28 July 2012

* Beirut replaces Abu Dhabi as most expensive city in Middle East

The Middle East sees its ranking fall in Mercer's 2012 Worldwide Cost of Living Survey due largely to a drop in rental prices.

The survey found that Beirut is the most expensive city to live in this year within the Middle East, moving up eight notches to number 67.

Mercer's survey factors in the cost of living for 214 cities globally. The consultancy compares the price of more than 200 factors in each location, including housing, transport, food and clothing costs.

Abu Dhabi, the most expensive city in the region in last year's survey, is the 76th most expensive city in the world to live in this year, which is down from 67 last year. The cost of living in Dubai has also fallen, with the city ranking 94th overall this year compared with 81 last year. 

However, the UAE is nonetheless still the most expensive place to live in the GCC, Mercer's report noted. In addition to the lower accommodation costs across the UAE, the fall in Abu Dhabi and Dubai's ranking has come about as a result of several other factors that range from slower increase in the prices of goods and services in the country relative to the base city, New York, to the stabilisation of the real estate market in the Middle East.

Tokyo, meanwhile has taken over as the most expensive city in the world for expatriates, displacing Luanda, Angola, which dropped to second place. Further, the top ten most expensive cities continue to be predominantly led by those located in Europe and Asia.

Following are the top 5 most expensive cities, globally, for 2012:

1 Tokyo, Japan

2 Luanda, Angola

3 Osaka, Japan

4 Moscow, Russia

5 Geneva, Switzerland

The top 5 most expensive cities, in the Middle East, for 2012 are:

1 Beirut, Lebanon

2 Abu Dhabi, UAE

3 Dubai, UAE

4 Amman, Jordan

5 Riyadh, Saudi Arabia

Lebanon Time-Line

Introducing Lebanon

Coolly combining the ancient with the ultramodern, Lebanon is one of the most captivating countries in the Middle East. From the Phoenician findings of Tyre (Sour) and Roman Baalbek's tremendous temple to Beirut's BO18 and Bernard Khoury's modern movement, the span of Lebanon's history leaves many visitors spinning. Tripoli (Trablous) is considered to have the best souk in the country and is famous for its Mamluk architecture. It's well equipped with a taste of modernity as well; Jounieh, formerly a sleepy fishing village, is a town alive with nightclubs and glitz on summer weekends.

With all of the Middle East's best bits - warm and welcoming people, mind-blowing history and considerable culture, Lebanon is also the antithesis of many people's imaginings of the Middle East: mostly mountainous with skiing to boot, it's also laid-back, liberal and fun. While Beirut is fast becoming the region's party place, Lebanon is working hard to recapture its crown as the 'Paris of the Orient'.

The rejuvenation of the Beirut Central District is one of the largest, most ambitious urban redevelopment projects ever undertaken. Travellers will find the excitement surrounding this and other developments and designs palpable - and very infectious.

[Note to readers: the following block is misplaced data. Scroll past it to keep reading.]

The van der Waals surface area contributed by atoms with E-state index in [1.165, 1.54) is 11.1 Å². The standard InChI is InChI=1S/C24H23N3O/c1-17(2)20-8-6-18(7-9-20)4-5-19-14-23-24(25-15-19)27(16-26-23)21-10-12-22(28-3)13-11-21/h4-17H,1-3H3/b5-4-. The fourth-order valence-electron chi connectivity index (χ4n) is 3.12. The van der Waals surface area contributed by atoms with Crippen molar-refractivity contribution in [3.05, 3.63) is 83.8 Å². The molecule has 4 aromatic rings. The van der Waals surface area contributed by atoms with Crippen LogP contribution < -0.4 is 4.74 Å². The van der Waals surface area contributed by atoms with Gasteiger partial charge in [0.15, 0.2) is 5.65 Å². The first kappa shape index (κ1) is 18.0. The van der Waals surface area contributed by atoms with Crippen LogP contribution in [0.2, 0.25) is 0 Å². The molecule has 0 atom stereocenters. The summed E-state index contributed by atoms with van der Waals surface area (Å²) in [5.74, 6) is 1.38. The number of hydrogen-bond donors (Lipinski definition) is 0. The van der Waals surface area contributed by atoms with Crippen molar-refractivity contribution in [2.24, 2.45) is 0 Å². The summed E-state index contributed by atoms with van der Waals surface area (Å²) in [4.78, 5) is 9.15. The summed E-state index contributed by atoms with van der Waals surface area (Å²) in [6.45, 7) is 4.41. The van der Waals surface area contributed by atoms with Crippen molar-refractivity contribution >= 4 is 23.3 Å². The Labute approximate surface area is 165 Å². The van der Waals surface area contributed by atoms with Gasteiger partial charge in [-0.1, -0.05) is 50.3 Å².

Finally, Lebanon's cuisine is considered the richest of the region. From hummus to hommard (lobster), you'll dine like a king. With legendary sights, hospitality, food and nightlife, what more could a traveller want?

Introducing Beirut

What Beirut is depends entirely on where you are. If you’re gazing at the beautifully reconstructed colonial relics and mosques of central Beirut’s Downtown, the city is a triumph of rejuvenation over disaster.

If you’re in the young, vibrant neighbourhoods of Gemmayzeh or Achrafiye, Beirut is about living for the moment: partying, eating and drinking as if there’s no tomorrow. If you’re standing in the shadow of buildings still peppered with bullet holes, or walking the Green Line with an elderly resident, it’s a city of bitter memories and a dark past. If you’re with Beirut’s Armenians, Beirut is about salvation; if you’re with its handful of Jews, it’s about hiding your true identity. Here you’ll find the freest gay scene in the Arab Middle East, yet homosexuality is still illegal. If you’re in one of Beirut’s southern refugee camps, Beirut is about sorrow and displacement; other southern districts are considered a base for paramilitary operations and south Beirut is home to infamous Hezbollah secretary general, Hassan Nasrallah. For some, it’s a city of fear; for others, freedom.

Throw in maniacal drivers, air pollution from old, smoking Mercedes taxis, world-class universities, bars to rival Soho and coffee thicker than mud, political demonstrations, and swimming pools awash with more silicone than Miami. Add people so friendly you’ll swear it can’t be true, a political situation existing on a knife-edge, internationally renowned museums and gallery openings that continue in the face of explosions, assassinations and power cuts, and you’ll find that you’ve never experienced a capital city quite so alive and kicking – despite its frequent volatility.